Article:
Riches of the Earth

The aim of the Riches of the Earth project was to uncover the secrets of the extraction industries and the stories of what went on beneath our feet. 

While the textile industry originally relied on local supplies of wool and water power to get it started, much of the industrial expansion of the 19th and early 20th century was only possible because of what lay below the surface of the ground. As the scale and range of manufacturing output increased, so did the demand for additional resources to power and build the mills and factories that employed a rapidly growing urban population, which in turn needed new housing. Without the locally available source of coal and good quality building stone, it is unlikely that the industrial expansion that took place around the uplands would ever have been possible. Certainly Victorian architecture owes much of its character and appearance to the quality of the stone it is built from.

It is not just coal and building stone that has been dug out of the ground, and many other useful kinds of geological deposits have been exploited. Some of the evidence that can still to be found on the surface dates back to before the Industrial Revolution, but there is much that we do not know about how they went about getting what they needed from the ground.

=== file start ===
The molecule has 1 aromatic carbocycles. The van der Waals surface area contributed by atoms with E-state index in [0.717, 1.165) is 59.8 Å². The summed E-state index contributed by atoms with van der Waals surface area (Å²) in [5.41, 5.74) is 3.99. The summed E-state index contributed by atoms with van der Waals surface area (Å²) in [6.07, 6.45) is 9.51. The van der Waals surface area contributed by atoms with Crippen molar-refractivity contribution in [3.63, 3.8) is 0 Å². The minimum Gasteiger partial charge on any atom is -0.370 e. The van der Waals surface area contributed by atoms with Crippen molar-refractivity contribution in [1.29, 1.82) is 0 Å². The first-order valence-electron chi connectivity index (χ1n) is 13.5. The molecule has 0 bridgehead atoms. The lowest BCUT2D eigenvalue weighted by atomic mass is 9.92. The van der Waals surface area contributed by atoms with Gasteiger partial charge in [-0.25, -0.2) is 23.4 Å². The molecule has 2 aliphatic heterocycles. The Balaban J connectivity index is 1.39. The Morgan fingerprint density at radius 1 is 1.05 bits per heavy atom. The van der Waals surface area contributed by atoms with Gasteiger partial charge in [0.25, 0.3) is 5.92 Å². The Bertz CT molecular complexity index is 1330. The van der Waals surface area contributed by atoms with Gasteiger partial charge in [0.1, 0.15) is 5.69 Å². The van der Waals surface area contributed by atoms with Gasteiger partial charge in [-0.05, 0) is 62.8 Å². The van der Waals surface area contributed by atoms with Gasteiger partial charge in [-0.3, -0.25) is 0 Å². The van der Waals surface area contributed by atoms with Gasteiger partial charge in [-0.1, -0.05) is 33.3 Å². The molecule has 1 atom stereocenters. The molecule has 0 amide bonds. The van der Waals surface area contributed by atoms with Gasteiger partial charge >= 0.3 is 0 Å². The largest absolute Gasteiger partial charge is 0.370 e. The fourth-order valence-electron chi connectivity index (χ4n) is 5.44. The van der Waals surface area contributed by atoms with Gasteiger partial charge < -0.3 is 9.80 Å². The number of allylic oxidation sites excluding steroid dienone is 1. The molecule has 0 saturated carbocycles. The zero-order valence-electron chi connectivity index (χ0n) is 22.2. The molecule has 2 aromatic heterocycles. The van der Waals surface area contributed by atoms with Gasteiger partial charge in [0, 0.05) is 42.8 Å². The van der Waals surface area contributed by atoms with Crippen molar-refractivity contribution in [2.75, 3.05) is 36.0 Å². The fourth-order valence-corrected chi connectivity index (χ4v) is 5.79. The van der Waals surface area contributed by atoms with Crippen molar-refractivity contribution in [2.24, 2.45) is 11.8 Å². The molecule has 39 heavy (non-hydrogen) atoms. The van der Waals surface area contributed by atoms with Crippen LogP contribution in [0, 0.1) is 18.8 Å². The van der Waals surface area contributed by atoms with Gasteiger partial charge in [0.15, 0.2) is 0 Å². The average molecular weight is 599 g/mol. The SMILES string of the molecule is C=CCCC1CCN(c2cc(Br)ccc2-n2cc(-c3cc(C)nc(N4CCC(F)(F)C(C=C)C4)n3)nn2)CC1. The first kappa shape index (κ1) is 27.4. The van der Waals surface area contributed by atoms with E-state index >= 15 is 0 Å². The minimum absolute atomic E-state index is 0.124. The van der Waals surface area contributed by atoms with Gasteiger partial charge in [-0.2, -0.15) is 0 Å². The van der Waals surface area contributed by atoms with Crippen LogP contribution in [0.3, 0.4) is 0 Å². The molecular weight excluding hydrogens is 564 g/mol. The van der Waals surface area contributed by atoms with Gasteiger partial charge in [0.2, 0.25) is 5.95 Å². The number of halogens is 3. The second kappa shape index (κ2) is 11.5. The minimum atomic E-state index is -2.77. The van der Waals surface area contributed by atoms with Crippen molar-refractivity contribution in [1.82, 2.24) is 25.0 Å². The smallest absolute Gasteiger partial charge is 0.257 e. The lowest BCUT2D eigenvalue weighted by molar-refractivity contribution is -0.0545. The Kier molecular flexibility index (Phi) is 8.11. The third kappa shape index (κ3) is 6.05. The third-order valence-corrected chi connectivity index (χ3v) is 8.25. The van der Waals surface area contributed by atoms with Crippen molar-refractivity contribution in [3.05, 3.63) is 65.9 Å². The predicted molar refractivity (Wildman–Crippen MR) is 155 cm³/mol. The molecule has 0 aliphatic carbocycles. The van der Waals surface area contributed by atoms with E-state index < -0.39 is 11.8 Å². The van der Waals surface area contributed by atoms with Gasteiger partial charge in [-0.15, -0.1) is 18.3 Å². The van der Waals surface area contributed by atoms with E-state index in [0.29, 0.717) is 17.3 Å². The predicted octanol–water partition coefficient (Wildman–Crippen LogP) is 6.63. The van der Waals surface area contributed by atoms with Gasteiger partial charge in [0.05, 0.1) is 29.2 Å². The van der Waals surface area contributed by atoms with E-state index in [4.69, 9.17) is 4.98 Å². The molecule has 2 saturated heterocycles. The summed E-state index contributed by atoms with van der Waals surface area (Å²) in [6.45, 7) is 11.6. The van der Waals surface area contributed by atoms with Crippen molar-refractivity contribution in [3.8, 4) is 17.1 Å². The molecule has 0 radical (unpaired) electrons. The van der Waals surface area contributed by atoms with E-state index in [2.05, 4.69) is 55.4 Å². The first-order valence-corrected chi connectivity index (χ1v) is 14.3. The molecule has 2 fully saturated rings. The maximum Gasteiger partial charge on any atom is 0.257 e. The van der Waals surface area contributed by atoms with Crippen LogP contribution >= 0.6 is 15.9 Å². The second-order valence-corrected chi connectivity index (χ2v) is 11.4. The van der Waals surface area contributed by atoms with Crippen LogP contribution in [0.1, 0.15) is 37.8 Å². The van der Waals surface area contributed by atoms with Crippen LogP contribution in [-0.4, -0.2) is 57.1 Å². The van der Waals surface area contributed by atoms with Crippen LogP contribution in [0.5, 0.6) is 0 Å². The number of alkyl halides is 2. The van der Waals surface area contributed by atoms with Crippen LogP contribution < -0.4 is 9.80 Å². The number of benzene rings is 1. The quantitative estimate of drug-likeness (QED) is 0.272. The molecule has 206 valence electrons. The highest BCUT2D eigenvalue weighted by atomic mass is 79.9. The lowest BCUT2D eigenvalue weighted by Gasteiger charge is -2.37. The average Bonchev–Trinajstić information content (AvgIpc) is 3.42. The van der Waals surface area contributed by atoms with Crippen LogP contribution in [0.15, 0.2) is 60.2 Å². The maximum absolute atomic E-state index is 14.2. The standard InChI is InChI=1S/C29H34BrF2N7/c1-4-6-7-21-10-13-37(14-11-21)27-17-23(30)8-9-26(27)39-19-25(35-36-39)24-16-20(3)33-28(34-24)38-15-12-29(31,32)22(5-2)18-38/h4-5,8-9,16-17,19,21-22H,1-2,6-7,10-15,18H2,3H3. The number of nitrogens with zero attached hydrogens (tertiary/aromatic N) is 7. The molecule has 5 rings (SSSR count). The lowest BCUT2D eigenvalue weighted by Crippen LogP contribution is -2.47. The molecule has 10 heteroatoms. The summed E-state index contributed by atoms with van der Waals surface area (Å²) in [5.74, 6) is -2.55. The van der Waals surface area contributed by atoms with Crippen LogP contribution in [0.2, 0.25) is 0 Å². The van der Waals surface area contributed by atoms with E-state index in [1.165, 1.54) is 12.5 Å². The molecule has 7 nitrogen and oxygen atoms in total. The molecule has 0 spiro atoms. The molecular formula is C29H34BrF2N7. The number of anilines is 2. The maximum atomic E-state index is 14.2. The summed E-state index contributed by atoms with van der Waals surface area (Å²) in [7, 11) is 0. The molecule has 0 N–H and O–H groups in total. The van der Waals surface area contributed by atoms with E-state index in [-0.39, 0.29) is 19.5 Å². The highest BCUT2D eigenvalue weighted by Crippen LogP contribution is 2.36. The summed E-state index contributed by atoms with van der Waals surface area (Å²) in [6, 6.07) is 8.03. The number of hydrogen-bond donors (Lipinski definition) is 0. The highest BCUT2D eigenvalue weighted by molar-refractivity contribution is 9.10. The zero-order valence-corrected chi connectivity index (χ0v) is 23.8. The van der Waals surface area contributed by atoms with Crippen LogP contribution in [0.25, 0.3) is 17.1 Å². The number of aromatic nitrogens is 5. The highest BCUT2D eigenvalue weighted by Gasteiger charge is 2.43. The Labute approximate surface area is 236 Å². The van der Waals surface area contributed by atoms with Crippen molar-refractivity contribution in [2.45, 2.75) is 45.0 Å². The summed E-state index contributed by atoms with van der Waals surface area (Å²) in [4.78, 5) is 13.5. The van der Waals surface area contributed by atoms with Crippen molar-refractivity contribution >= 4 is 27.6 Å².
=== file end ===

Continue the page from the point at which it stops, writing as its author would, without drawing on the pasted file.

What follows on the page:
But what is the legacy of the industries that were once present in the South Pennines moorland landscape. How do we know what went on? How can we tell what impact the extraction industries had on the landscape of the South Pennines landscape and of its people?

Survey teams investigated three areas - Baildon, Oxenhope and Todmorden Moors - recording what survives on the ground and researched available written documents and oral history evidence. By drawing evidence together, we may begin to understand these important industries and the legacy they have left behind. 

The teams brought their work together with Alison Tymon (West Yorkshire Geology Trust) in a publication entitled 'Riches of the Earth: Over and under the South Pennine moors' (edited by Minerva Heritage, 2013), available from Hebden Bridge Tourist Information Centre. 


The archive is housed with the West Yorkshire Historic Envirmonment Record: Click here

Visit the project blog to find out more: Riches of the Earth


Related Community Heritage Updates:

Seeing Beneath the Moor...

New Publication on Historic Mineral Extraction

New Resources Reveal Geological Secrets

Excavations on Baildon Moor

Digital Modelling of the Historic Environment



Survey guidance sheets are available to download from here

The Oxenhope survey reports are available here